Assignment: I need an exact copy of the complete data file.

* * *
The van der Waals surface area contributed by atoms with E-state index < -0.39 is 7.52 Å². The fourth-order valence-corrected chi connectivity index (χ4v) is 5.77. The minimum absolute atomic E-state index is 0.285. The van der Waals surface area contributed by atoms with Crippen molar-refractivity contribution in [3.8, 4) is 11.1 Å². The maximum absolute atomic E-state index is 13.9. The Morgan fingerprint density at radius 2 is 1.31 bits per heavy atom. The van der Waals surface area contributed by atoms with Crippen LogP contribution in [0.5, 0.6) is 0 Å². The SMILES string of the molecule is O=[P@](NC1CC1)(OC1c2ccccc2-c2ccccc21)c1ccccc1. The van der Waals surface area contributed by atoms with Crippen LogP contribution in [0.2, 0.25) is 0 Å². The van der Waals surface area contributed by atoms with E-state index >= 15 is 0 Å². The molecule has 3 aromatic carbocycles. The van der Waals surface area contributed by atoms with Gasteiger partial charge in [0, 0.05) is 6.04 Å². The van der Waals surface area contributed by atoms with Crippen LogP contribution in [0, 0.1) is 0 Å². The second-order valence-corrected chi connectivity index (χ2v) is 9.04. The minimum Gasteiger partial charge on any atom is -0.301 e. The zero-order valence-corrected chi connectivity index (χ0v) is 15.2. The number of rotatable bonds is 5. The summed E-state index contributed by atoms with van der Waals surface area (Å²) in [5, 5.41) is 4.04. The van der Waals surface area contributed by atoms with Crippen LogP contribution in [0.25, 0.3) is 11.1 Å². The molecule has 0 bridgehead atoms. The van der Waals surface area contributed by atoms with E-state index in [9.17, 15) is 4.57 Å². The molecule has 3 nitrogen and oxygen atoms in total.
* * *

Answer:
The van der Waals surface area contributed by atoms with E-state index < -0.39 is 7.52 Å². The fourth-order valence-corrected chi connectivity index (χ4v) is 5.77. The minimum absolute atomic E-state index is 0.285. The van der Waals surface area contributed by atoms with Crippen molar-refractivity contribution in [3.8, 4) is 11.1 Å². The maximum absolute atomic E-state index is 13.9. The Morgan fingerprint density at radius 2 is 1.31 bits per heavy atom. The van der Waals surface area contributed by atoms with Crippen LogP contribution in [0.5, 0.6) is 0 Å². The SMILES string of the molecule is O=[P@](NC1CC1)(OC1c2ccccc2-c2ccccc21)c1ccccc1. The van der Waals surface area contributed by atoms with Crippen LogP contribution in [0.2, 0.25) is 0 Å². The van der Waals surface area contributed by atoms with E-state index >= 15 is 0 Å². The molecule has 3 aromatic carbocycles. The van der Waals surface area contributed by atoms with Gasteiger partial charge in [0, 0.05) is 6.04 Å². The van der Waals surface area contributed by atoms with Crippen LogP contribution in [0, 0.1) is 0 Å². The second-order valence-corrected chi connectivity index (χ2v) is 9.04. The minimum Gasteiger partial charge on any atom is -0.301 e. The zero-order valence-corrected chi connectivity index (χ0v) is 15.2. The number of rotatable bonds is 5. The summed E-state index contributed by atoms with van der Waals surface area (Å²) in [5, 5.41) is 4.04. The van der Waals surface area contributed by atoms with Crippen LogP contribution in [0.25, 0.3) is 11.1 Å². The molecule has 0 bridgehead atoms. The van der Waals surface area contributed by atoms with E-state index in [9.17, 15) is 4.57 Å². The molecule has 3 nitrogen and oxygen atoms in total.